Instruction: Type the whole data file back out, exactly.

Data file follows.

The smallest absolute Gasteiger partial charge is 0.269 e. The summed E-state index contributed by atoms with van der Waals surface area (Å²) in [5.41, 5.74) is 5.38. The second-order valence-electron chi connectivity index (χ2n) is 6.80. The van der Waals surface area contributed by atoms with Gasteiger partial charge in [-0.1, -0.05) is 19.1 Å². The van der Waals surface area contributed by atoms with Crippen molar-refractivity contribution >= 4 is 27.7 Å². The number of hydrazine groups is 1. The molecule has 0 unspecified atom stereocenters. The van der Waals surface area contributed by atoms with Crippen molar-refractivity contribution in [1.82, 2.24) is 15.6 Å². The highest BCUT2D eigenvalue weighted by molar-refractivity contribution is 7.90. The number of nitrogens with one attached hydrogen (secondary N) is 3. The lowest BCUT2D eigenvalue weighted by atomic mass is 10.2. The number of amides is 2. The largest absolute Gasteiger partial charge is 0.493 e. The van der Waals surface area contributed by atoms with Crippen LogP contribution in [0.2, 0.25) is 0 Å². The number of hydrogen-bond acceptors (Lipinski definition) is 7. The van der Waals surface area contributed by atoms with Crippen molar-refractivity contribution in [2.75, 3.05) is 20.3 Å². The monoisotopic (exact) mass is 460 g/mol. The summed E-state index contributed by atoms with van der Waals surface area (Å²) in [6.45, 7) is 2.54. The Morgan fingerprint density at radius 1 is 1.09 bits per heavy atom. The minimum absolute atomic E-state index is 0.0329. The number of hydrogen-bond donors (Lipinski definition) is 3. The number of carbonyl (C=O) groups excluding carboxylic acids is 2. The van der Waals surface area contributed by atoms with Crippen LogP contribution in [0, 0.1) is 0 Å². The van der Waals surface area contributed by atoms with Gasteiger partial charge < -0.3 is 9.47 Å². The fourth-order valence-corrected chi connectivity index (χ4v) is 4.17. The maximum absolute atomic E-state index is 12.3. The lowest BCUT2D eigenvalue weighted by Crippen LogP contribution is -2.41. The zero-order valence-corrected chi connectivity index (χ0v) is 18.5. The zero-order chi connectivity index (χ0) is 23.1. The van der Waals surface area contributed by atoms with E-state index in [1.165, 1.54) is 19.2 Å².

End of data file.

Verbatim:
The smallest absolute Gasteiger partial charge is 0.269 e. The summed E-state index contributed by atoms with van der Waals surface area (Å²) in [5.41, 5.74) is 5.38. The second-order valence-electron chi connectivity index (χ2n) is 6.80. The van der Waals surface area contributed by atoms with Gasteiger partial charge in [-0.1, -0.05) is 19.1 Å². The van der Waals surface area contributed by atoms with Crippen molar-refractivity contribution >= 4 is 27.7 Å². The number of hydrazine groups is 1. The molecule has 0 unspecified atom stereocenters. The van der Waals surface area contributed by atoms with Crippen molar-refractivity contribution in [1.82, 2.24) is 15.6 Å². The highest BCUT2D eigenvalue weighted by molar-refractivity contribution is 7.90. The number of nitrogens with one attached hydrogen (secondary N) is 3. The lowest BCUT2D eigenvalue weighted by atomic mass is 10.2. The number of amides is 2. The largest absolute Gasteiger partial charge is 0.493 e. The van der Waals surface area contributed by atoms with Crippen LogP contribution in [0.2, 0.25) is 0 Å². The number of hydrogen-bond acceptors (Lipinski definition) is 7. The van der Waals surface area contributed by atoms with Crippen molar-refractivity contribution in [2.75, 3.05) is 20.3 Å². The monoisotopic (exact) mass is 460 g/mol. The summed E-state index contributed by atoms with van der Waals surface area (Å²) in [6.45, 7) is 2.54. The Morgan fingerprint density at radius 1 is 1.09 bits per heavy atom. The minimum absolute atomic E-state index is 0.0329. The number of hydrogen-bond donors (Lipinski definition) is 3. The number of carbonyl (C=O) groups excluding carboxylic acids is 2. The van der Waals surface area contributed by atoms with Crippen LogP contribution in [0, 0.1) is 0 Å². The van der Waals surface area contributed by atoms with Gasteiger partial charge < -0.3 is 9.47 Å². The fourth-order valence-corrected chi connectivity index (χ4v) is 4.17. The maximum absolute atomic E-state index is 12.3. The lowest BCUT2D eigenvalue weighted by Crippen LogP contribution is -2.41. The zero-order valence-corrected chi connectivity index (χ0v) is 18.5. The zero-order chi connectivity index (χ0) is 23.1. The van der Waals surface area contributed by atoms with E-state index in [1.165, 1.54) is 19.2 Å².